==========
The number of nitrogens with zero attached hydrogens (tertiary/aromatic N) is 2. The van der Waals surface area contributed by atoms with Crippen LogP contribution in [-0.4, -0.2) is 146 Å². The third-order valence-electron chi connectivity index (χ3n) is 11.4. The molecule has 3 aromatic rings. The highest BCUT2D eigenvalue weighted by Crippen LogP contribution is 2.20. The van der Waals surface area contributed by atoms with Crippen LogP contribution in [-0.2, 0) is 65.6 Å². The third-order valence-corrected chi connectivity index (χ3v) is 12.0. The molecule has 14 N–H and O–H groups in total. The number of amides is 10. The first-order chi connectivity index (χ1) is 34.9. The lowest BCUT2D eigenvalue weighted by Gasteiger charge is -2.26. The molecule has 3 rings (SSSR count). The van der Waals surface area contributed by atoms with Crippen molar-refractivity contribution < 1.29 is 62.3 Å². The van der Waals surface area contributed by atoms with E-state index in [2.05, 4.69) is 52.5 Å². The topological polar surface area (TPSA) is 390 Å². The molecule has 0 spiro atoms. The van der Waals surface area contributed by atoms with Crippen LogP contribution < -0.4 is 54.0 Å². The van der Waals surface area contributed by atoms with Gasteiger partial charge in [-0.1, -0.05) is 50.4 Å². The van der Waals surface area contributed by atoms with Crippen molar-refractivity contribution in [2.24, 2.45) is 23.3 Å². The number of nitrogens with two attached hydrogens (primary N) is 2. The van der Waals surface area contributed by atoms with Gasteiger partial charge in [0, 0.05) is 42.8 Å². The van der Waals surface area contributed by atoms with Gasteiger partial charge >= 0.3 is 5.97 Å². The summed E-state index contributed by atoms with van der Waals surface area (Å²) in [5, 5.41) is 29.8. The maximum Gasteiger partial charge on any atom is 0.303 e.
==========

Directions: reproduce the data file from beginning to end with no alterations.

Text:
The number of nitrogens with zero attached hydrogens (tertiary/aromatic N) is 2. The van der Waals surface area contributed by atoms with Crippen LogP contribution in [-0.4, -0.2) is 146 Å². The third-order valence-electron chi connectivity index (χ3n) is 11.4. The molecule has 3 aromatic rings. The highest BCUT2D eigenvalue weighted by Crippen LogP contribution is 2.20. The van der Waals surface area contributed by atoms with Crippen LogP contribution in [-0.2, 0) is 65.6 Å². The third-order valence-corrected chi connectivity index (χ3v) is 12.0. The molecule has 14 N–H and O–H groups in total. The number of amides is 10. The first-order chi connectivity index (χ1) is 34.9. The lowest BCUT2D eigenvalue weighted by Gasteiger charge is -2.26. The molecule has 3 rings (SSSR count). The van der Waals surface area contributed by atoms with Crippen molar-refractivity contribution < 1.29 is 62.3 Å². The van der Waals surface area contributed by atoms with E-state index in [2.05, 4.69) is 52.5 Å². The topological polar surface area (TPSA) is 390 Å². The molecule has 0 spiro atoms. The van der Waals surface area contributed by atoms with Crippen LogP contribution < -0.4 is 54.0 Å². The van der Waals surface area contributed by atoms with Gasteiger partial charge in [-0.1, -0.05) is 50.4 Å². The van der Waals surface area contributed by atoms with Crippen molar-refractivity contribution in [2.24, 2.45) is 23.3 Å². The number of nitrogens with two attached hydrogens (primary N) is 2. The van der Waals surface area contributed by atoms with Gasteiger partial charge in [0, 0.05) is 42.8 Å². The van der Waals surface area contributed by atoms with Gasteiger partial charge >= 0.3 is 5.97 Å². The summed E-state index contributed by atoms with van der Waals surface area (Å²) in [5, 5.41) is 29.8. The maximum Gasteiger partial charge on any atom is 0.303 e.